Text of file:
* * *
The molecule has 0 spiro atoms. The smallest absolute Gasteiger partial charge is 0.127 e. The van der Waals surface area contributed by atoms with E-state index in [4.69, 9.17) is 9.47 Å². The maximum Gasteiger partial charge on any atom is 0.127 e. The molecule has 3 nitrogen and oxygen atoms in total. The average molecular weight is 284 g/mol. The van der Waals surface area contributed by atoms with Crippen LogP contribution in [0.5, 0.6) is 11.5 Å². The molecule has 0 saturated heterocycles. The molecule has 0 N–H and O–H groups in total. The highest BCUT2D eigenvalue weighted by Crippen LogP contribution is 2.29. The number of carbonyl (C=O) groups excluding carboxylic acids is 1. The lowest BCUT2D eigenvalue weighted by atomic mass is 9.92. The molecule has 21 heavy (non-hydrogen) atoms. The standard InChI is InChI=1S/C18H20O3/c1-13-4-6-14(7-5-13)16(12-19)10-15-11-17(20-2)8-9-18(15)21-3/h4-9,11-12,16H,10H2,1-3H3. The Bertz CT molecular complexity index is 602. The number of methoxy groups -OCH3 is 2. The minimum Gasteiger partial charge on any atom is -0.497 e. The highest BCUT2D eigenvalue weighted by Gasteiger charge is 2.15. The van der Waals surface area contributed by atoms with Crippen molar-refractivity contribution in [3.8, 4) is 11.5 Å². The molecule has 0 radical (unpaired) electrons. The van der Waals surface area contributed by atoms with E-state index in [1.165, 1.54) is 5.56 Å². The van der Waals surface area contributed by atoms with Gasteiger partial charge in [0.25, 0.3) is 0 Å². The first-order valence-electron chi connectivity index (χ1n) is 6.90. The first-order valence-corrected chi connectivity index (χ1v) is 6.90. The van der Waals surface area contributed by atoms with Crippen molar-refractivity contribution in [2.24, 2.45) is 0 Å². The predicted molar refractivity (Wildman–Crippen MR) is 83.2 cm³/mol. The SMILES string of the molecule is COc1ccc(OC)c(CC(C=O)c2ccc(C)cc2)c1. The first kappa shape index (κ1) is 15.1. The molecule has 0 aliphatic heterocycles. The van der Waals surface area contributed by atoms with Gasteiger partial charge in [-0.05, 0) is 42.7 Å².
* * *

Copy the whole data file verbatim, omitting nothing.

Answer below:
The molecule has 0 spiro atoms. The smallest absolute Gasteiger partial charge is 0.127 e. The van der Waals surface area contributed by atoms with E-state index in [4.69, 9.17) is 9.47 Å². The maximum Gasteiger partial charge on any atom is 0.127 e. The molecule has 3 nitrogen and oxygen atoms in total. The average molecular weight is 284 g/mol. The van der Waals surface area contributed by atoms with Crippen LogP contribution in [0.5, 0.6) is 11.5 Å². The molecule has 0 saturated heterocycles. The molecule has 0 N–H and O–H groups in total. The highest BCUT2D eigenvalue weighted by Crippen LogP contribution is 2.29. The number of carbonyl (C=O) groups excluding carboxylic acids is 1. The lowest BCUT2D eigenvalue weighted by atomic mass is 9.92. The molecule has 21 heavy (non-hydrogen) atoms. The standard InChI is InChI=1S/C18H20O3/c1-13-4-6-14(7-5-13)16(12-19)10-15-11-17(20-2)8-9-18(15)21-3/h4-9,11-12,16H,10H2,1-3H3. The Bertz CT molecular complexity index is 602. The number of methoxy groups -OCH3 is 2. The minimum Gasteiger partial charge on any atom is -0.497 e. The highest BCUT2D eigenvalue weighted by Gasteiger charge is 2.15. The van der Waals surface area contributed by atoms with Crippen molar-refractivity contribution in [3.8, 4) is 11.5 Å². The molecule has 0 radical (unpaired) electrons. The van der Waals surface area contributed by atoms with E-state index in [1.165, 1.54) is 5.56 Å². The van der Waals surface area contributed by atoms with Gasteiger partial charge in [0.25, 0.3) is 0 Å². The first-order valence-electron chi connectivity index (χ1n) is 6.90. The first-order valence-corrected chi connectivity index (χ1v) is 6.90. The van der Waals surface area contributed by atoms with Crippen molar-refractivity contribution in [2.24, 2.45) is 0 Å². The predicted molar refractivity (Wildman–Crippen MR) is 83.2 cm³/mol. The SMILES string of the molecule is COc1ccc(OC)c(CC(C=O)c2ccc(C)cc2)c1. The first kappa shape index (κ1) is 15.1. The molecule has 0 aliphatic heterocycles. The van der Waals surface area contributed by atoms with Gasteiger partial charge in [-0.05, 0) is 42.7 Å².